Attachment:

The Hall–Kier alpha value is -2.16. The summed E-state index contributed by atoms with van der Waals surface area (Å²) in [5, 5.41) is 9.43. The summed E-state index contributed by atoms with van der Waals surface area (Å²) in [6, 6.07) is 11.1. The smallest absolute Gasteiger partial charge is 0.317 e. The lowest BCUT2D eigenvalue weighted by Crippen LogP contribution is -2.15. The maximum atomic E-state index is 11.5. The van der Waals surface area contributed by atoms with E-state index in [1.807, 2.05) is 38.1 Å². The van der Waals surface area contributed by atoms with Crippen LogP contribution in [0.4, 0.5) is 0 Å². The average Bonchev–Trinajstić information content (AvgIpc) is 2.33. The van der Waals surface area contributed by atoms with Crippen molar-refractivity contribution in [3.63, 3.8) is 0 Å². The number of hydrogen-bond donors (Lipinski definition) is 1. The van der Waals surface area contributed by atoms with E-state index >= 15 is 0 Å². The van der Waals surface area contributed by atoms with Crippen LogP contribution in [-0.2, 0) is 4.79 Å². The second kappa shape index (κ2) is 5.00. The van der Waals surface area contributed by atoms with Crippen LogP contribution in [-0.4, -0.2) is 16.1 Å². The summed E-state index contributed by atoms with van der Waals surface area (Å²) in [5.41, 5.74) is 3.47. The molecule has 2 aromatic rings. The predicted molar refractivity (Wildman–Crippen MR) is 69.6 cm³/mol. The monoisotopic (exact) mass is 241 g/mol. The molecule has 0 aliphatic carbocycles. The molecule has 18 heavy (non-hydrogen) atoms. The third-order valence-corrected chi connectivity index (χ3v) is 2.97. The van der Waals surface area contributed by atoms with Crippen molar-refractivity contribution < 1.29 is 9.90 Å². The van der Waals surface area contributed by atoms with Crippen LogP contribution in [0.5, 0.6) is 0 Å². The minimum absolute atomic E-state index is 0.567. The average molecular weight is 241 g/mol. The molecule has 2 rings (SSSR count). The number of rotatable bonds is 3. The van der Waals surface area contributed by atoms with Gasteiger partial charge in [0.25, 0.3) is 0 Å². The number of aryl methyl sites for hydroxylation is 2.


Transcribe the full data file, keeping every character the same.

The Hall–Kier alpha value is -2.16. The summed E-state index contributed by atoms with van der Waals surface area (Å²) in [5, 5.41) is 9.43. The summed E-state index contributed by atoms with van der Waals surface area (Å²) in [6, 6.07) is 11.1. The smallest absolute Gasteiger partial charge is 0.317 e. The lowest BCUT2D eigenvalue weighted by Crippen LogP contribution is -2.15. The maximum atomic E-state index is 11.5. The van der Waals surface area contributed by atoms with E-state index in [1.807, 2.05) is 38.1 Å². The van der Waals surface area contributed by atoms with Crippen LogP contribution in [0.4, 0.5) is 0 Å². The average Bonchev–Trinajstić information content (AvgIpc) is 2.33. The van der Waals surface area contributed by atoms with Crippen molar-refractivity contribution in [3.63, 3.8) is 0 Å². The number of hydrogen-bond donors (Lipinski definition) is 1. The van der Waals surface area contributed by atoms with E-state index >= 15 is 0 Å². The van der Waals surface area contributed by atoms with Crippen LogP contribution in [-0.2, 0) is 4.79 Å². The second kappa shape index (κ2) is 5.00. The van der Waals surface area contributed by atoms with Crippen LogP contribution in [-0.4, -0.2) is 16.1 Å². The summed E-state index contributed by atoms with van der Waals surface area (Å²) in [5.41, 5.74) is 3.47. The molecule has 2 aromatic rings. The predicted molar refractivity (Wildman–Crippen MR) is 69.6 cm³/mol. The monoisotopic (exact) mass is 241 g/mol. The molecule has 0 aliphatic carbocycles. The molecule has 18 heavy (non-hydrogen) atoms. The third-order valence-corrected chi connectivity index (χ3v) is 2.97. The van der Waals surface area contributed by atoms with Crippen molar-refractivity contribution < 1.29 is 9.90 Å². The van der Waals surface area contributed by atoms with Crippen LogP contribution in [0.5, 0.6) is 0 Å². The minimum absolute atomic E-state index is 0.567. The average molecular weight is 241 g/mol. The molecule has 2 rings (SSSR count). The number of rotatable bonds is 3. The van der Waals surface area contributed by atoms with Gasteiger partial charge in [0.25, 0.3) is 0 Å². The number of aryl methyl sites for hydroxylation is 2.